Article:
Now that the hideously overblown shenanigans over who sent whom porno e-mails via state-sponsored computers have checkmated a state Supreme Court justice, it’s time to start thinking about his replacement. After all, the next Primary Election will be held in just seven months.
Moreover, with the abrupt retirement of former Justice Seamus McCaffery the state’s highest court will have three vacancies to fill next May, meaning the political chemistry of the court could be radically altered for the first time in more than a half century.
Currently, the seven-member Supreme Court has four members from the GOP and two Democrats, with Senate Democratic leaders telling the mainstream press they don’t intend to press Gov. Tom Corbett to name McCaffery’s replacement right away. The earliest it could be done in any scenario is Nov. 12, which is the only voting day left on the Senate calendar—a fact which barely gives the 50-member body time to advertise the name and vet the nominee’s financial disclosure forms; assuming the Governor acted so soon after an election he is expected by nearly everyone to lose.
So…what are we waiting for?
Now is the absolutely most opportune time to coalesce around an African American candidate for the Spring Primary. The party bosses were caught as flat footed as the rest of us when Justice McCafffery cut his deal to leave office thus curtailing any and all probes into his conduct and finances which might have jeopardized his lucrative pension. This means for the moment there is no anointed personality who can claim the seat based on political favors alone. But this vacuum will not last very long. And the Supreme Court is too big a prize to be remain chaste much beyond the holiday season.
The ideal African American candidate would, in my mind, be a woman in her late 40’s, professor or dean at a major law school, unblemished by previous political service with cross-over voter appeal; i.e. city vs. suburbs.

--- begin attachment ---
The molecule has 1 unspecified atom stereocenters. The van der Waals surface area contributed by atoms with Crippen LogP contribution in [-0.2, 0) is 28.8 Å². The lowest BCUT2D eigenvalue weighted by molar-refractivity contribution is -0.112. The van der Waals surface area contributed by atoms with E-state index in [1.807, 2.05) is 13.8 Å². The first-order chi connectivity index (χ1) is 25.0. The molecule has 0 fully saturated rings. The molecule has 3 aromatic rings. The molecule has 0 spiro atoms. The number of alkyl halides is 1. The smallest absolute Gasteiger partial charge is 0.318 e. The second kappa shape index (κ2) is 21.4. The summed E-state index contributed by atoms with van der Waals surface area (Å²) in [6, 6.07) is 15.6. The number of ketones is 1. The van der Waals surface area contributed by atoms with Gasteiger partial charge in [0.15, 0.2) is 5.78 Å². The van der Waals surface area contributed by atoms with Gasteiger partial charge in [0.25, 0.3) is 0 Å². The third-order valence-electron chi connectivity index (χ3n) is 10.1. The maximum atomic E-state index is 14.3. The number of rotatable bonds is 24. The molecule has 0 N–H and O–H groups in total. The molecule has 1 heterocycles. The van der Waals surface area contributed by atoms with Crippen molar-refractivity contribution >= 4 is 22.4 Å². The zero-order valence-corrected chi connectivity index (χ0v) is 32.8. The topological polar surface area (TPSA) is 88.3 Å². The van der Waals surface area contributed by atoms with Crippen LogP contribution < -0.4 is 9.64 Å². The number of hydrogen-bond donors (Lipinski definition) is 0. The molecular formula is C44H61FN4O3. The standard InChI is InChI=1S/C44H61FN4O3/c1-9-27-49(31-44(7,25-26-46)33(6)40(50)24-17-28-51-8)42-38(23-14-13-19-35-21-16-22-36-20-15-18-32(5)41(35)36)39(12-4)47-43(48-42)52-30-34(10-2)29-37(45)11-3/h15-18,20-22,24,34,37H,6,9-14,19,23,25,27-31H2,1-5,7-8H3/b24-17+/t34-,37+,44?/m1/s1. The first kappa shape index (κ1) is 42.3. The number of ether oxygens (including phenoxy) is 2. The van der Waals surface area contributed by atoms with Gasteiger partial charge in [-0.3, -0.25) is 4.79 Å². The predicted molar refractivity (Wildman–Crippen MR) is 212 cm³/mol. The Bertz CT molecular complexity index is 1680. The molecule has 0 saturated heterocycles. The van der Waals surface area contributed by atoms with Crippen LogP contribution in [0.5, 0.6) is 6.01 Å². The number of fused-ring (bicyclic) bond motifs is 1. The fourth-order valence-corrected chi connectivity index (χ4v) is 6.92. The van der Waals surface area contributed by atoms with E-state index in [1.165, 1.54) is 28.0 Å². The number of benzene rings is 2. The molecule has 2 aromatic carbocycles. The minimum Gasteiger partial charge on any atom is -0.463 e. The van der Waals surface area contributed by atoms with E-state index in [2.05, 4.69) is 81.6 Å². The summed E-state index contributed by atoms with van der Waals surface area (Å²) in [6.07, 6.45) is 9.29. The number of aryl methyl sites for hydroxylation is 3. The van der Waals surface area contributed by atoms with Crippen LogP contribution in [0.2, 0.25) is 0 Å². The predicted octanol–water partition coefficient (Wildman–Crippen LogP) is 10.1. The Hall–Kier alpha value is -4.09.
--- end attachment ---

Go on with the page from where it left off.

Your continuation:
We don’t need a name yet. First we have to get the black clergy, black elected officials, black ward leaders, businessmen and women and community activists to agree on the concept. Once the concept is locked in everyone’s head then we can begin the struggle to find the personality that fits the profile to both get elected and to serve justly.
The second portion of this kind of wish list is always where we find the most trouble once the election euphoria has worn off.
Electing a black female justice in 2015 would make history, since the only other black woman on Pennsylvania’s Supreme Court, Justice Juanita Kidd Stout, served for just one year–courtesy of a 1988 gubernatorial appointment. Earlier, Justice Robert N. C. Nix won his first election in 1972, the year after his initial appointment by Gov. Milton Schapp and he served for Chief Justice for 12 years until retirement in 1996.
The reverberations of winning such a judicial post would even outlast any contributions that say, a “Governor Wolf” might provide in eight years, since the justice would serve (hopefully) until the mandatory retirement age of 70.
After electing three black mayors in Philadelphia (as well in several smaller cities such as York, Pennsylvania), a black District Attorney, dozens of local judges and legislative candidates throughout the state, surely we can elect one Supreme Court Justice once we unify on the idea. Yes, you read that right: U-N-I-F-Y !